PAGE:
The lawsuit contends that as a result of what state Attorney General W. Cary Edwards yesterday called a "fraud upon the public of this state, a fraud that will probably cost the taxpayers $15 million," Wawa should now be forced to pay the cost of replacing the dam.
The lawsuit names as defendants the Delaware County-based owner of the chain of convenience stores with annual sales of about $300 million, Wawa executive Frederick L. Wood, Wawa general counsel Vincent P. Anderson and the company's board of directors at the time of the sale.
Wawa executives could not be reached yesterday for comment.
The attorney's general's office also announced yesterday that it had decided that insufficient evidence existed to charge anyone criminally in connection with the Union Lake sale.
In bringing its civil action yesterday in Mercer County Superior Court, the office thus concluded parallel criminal and civil investigations of the lake transaction, which was touted as a significant step toward improving the state's recreational holdings.
Instead, the deal has been disowned by the Kean administration and denounced by many lawmakers here, including Sen. Laurence Weiss (D., Middlesex), chairman of the Senate Appropriations Committee, who has called it ''one of the greatest boondoggles in New Jersey fiscal history."
The lawsuit in many respects recapitulated a stinging report issued in March by the State Commission of Investigation, which sharply criticized both Wawa and a former top official of the state Department of Environmental Protection.
The commission report, which urged the state to sue Wawa, said that the department official, Curt J. Hubert, who at the time was in charge of a state program that bought park land, pressed to complete the deal with "blinders-on zeal" even though some of his subordinates were warning him that Union was a ''problem lake."
Among the lake's problems is that the mud on its bottom is poisoned with arsenic.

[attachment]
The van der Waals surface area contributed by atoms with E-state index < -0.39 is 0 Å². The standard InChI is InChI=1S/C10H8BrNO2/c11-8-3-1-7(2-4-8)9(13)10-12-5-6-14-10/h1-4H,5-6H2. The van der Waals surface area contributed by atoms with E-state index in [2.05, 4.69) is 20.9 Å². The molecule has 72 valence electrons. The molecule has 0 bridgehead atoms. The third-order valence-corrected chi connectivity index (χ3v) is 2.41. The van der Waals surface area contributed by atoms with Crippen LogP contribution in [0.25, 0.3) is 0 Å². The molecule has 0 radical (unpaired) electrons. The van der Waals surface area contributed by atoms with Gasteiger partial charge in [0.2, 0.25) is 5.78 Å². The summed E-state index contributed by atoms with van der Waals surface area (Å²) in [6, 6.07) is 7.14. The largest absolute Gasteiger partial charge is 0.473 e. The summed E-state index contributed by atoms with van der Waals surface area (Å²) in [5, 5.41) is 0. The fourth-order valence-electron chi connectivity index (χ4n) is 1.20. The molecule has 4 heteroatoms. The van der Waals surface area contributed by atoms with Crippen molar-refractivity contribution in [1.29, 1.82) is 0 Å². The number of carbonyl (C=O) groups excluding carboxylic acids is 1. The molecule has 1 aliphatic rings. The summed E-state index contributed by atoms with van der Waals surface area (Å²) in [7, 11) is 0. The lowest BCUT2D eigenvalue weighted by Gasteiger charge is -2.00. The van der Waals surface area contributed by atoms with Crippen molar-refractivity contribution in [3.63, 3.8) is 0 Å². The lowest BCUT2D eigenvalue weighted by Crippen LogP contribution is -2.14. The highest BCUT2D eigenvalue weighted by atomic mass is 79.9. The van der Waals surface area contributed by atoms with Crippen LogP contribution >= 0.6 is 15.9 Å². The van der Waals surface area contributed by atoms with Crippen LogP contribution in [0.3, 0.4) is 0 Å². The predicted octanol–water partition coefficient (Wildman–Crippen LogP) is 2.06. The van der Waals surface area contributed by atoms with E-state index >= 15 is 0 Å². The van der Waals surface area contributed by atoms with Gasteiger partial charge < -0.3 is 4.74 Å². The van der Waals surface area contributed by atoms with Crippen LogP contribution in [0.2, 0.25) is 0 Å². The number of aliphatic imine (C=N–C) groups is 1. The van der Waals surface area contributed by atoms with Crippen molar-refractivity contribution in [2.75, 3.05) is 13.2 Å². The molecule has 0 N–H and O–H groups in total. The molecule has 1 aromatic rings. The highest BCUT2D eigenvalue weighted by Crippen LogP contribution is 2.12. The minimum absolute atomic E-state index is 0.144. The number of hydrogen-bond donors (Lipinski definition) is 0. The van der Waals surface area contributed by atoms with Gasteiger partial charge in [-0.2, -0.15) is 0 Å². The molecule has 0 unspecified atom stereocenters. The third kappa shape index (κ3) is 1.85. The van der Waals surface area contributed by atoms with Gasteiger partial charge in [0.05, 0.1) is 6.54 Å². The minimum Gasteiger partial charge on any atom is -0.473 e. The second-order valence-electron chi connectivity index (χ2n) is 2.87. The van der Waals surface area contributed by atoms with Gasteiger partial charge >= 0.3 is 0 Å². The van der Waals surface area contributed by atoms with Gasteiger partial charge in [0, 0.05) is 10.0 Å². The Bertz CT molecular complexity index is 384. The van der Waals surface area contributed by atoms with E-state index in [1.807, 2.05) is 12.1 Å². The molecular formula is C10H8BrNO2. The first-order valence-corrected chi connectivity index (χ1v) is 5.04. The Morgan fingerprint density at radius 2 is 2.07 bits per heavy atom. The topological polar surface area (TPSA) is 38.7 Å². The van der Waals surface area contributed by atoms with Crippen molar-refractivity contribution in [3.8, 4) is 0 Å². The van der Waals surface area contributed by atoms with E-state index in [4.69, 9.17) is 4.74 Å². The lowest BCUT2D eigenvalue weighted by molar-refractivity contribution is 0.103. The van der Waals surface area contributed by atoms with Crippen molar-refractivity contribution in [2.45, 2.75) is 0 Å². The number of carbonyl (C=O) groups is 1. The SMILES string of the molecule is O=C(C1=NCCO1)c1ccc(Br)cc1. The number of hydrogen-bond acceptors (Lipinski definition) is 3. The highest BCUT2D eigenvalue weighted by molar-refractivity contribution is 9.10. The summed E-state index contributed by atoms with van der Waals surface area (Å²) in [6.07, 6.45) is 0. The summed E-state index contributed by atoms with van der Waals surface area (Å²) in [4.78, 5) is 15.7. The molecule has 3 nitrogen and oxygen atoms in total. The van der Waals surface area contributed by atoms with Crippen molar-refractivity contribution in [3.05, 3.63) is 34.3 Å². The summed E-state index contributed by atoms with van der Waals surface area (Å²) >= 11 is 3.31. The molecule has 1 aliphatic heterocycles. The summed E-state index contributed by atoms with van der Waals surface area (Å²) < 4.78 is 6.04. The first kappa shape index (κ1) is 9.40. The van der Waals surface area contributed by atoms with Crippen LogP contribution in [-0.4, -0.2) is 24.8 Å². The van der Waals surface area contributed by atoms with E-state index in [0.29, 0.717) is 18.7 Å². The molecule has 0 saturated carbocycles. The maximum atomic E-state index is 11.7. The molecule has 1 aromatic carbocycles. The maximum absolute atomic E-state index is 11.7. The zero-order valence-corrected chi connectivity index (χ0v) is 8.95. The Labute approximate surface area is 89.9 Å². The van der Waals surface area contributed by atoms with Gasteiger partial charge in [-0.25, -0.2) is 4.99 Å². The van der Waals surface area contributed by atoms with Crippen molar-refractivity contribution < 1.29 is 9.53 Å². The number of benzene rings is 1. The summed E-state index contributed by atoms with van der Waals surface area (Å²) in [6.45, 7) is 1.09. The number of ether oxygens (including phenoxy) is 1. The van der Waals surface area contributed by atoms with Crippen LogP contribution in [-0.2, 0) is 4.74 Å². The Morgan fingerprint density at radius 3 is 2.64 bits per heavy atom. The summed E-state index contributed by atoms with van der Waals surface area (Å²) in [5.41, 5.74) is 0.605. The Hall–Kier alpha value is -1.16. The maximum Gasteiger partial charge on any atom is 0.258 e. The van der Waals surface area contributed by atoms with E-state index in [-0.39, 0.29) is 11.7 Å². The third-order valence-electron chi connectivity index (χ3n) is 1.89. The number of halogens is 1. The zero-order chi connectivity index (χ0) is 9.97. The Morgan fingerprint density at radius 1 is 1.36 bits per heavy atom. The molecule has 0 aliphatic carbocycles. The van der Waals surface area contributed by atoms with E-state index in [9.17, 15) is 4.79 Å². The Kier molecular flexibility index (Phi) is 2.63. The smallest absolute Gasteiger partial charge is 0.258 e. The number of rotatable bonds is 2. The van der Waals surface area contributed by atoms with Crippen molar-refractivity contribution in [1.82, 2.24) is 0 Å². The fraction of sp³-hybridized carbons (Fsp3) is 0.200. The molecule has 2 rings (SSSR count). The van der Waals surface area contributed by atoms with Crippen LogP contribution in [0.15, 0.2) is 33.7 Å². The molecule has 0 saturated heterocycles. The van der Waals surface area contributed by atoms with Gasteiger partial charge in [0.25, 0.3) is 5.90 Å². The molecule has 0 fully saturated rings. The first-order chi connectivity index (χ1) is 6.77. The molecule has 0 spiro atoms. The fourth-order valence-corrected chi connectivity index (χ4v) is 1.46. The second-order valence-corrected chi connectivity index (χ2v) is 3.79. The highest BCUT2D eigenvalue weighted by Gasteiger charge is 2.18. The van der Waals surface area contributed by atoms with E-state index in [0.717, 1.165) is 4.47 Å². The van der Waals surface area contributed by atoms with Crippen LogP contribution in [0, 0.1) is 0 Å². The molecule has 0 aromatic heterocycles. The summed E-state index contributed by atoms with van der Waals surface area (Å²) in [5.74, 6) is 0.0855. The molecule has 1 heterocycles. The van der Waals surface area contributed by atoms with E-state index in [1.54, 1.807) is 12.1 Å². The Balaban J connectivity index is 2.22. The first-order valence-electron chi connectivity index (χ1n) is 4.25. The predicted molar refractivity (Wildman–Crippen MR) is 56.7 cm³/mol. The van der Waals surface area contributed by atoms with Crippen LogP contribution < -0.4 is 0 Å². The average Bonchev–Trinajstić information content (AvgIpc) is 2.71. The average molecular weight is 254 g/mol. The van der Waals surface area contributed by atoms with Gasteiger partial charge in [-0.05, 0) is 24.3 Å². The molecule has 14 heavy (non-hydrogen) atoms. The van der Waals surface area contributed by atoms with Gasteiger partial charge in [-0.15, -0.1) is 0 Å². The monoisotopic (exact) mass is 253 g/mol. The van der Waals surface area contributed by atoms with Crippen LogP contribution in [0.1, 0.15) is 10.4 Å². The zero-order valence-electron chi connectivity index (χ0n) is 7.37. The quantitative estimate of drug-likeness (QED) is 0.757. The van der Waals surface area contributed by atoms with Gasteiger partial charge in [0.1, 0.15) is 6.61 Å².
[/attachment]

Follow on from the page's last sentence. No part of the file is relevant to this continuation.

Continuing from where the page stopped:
The lake's water poses no risk to swimmers or to people who eat its fish. But the repair work on the dam has forced the state to lower the level of water in the lake. This, in turn, has exposed much of the lake bottom. As a result, the state last summer banned all use of the lake until next year, when the dam is to be finished and the water level is to be restored.
Yesterday's lawsuit makes no mention of the arsenic, which has been traced to a nearby plant that manufactures weedkiller. The contamination ended a decade ago, officials have said.
A letter released yesterday by Edwards and sent to the leaders of the Senate and Assembly predicted that the litigation would be "long and difficult," with "significant pitfalls and risk."
Indeed, the existence of evidence suggesting the state ignored some warnings about the lake may cloud New Jersey's effort to prevail in its action against Wawa.
Wrote Edwards in his letter: "There is sometimes a tendency to say that the (state) agency, because of its mistakes, got what it deserved and, therefore, is without legal recourse.
"The better view in our judgment is that the public should not have to remain the silent victim of sharp and misleading conduct by one who sells land to the state, even though there were shortcomings in judgment by state employees."
At the heart of the controversy over the lake has been the allegation that Wawa possessed an engineering study warning that the dam's spillway needed to be "investigated in detail."
The lawsuit says Wawa never conducted that investigation nor warned the state, before the sale, that such an investigation was needed. As a result, the lawsuit, contends, the state thought the lake's repair would cost only $1 million.
"A seller of real estate has an affirmative duty to disclose negative conditions to the buyers," the lawsuit says. "Wawa, by not having to perform the dam repairs now being undertaken by the state, has been unjustly enriched."